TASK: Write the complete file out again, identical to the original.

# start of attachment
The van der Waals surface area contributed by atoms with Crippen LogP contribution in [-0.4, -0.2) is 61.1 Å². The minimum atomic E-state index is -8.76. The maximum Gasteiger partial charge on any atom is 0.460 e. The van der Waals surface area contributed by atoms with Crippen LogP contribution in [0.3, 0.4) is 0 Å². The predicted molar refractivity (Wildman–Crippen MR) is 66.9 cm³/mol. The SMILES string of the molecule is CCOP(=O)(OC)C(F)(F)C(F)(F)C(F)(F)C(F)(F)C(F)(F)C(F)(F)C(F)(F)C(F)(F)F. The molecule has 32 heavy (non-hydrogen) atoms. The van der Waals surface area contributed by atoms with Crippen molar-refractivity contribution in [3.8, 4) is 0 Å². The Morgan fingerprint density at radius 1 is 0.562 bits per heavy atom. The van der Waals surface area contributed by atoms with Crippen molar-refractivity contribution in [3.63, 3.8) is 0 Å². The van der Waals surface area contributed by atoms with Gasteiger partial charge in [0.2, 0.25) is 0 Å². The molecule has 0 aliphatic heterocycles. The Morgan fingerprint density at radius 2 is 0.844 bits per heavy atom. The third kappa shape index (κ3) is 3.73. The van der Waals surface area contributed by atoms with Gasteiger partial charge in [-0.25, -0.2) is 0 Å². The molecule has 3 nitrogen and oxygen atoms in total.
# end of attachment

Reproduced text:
The van der Waals surface area contributed by atoms with Crippen LogP contribution in [-0.4, -0.2) is 61.1 Å². The minimum atomic E-state index is -8.76. The maximum Gasteiger partial charge on any atom is 0.460 e. The van der Waals surface area contributed by atoms with Crippen LogP contribution in [0.3, 0.4) is 0 Å². The predicted molar refractivity (Wildman–Crippen MR) is 66.9 cm³/mol. The SMILES string of the molecule is CCOP(=O)(OC)C(F)(F)C(F)(F)C(F)(F)C(F)(F)C(F)(F)C(F)(F)C(F)(F)C(F)(F)F. The molecule has 32 heavy (non-hydrogen) atoms. The van der Waals surface area contributed by atoms with Crippen molar-refractivity contribution in [3.8, 4) is 0 Å². The Morgan fingerprint density at radius 1 is 0.562 bits per heavy atom. The van der Waals surface area contributed by atoms with Crippen molar-refractivity contribution in [3.63, 3.8) is 0 Å². The van der Waals surface area contributed by atoms with Gasteiger partial charge in [0.2, 0.25) is 0 Å². The molecule has 0 aliphatic heterocycles. The Morgan fingerprint density at radius 2 is 0.844 bits per heavy atom. The third kappa shape index (κ3) is 3.73. The van der Waals surface area contributed by atoms with Gasteiger partial charge in [-0.25, -0.2) is 0 Å². The molecule has 3 nitrogen and oxygen atoms in total.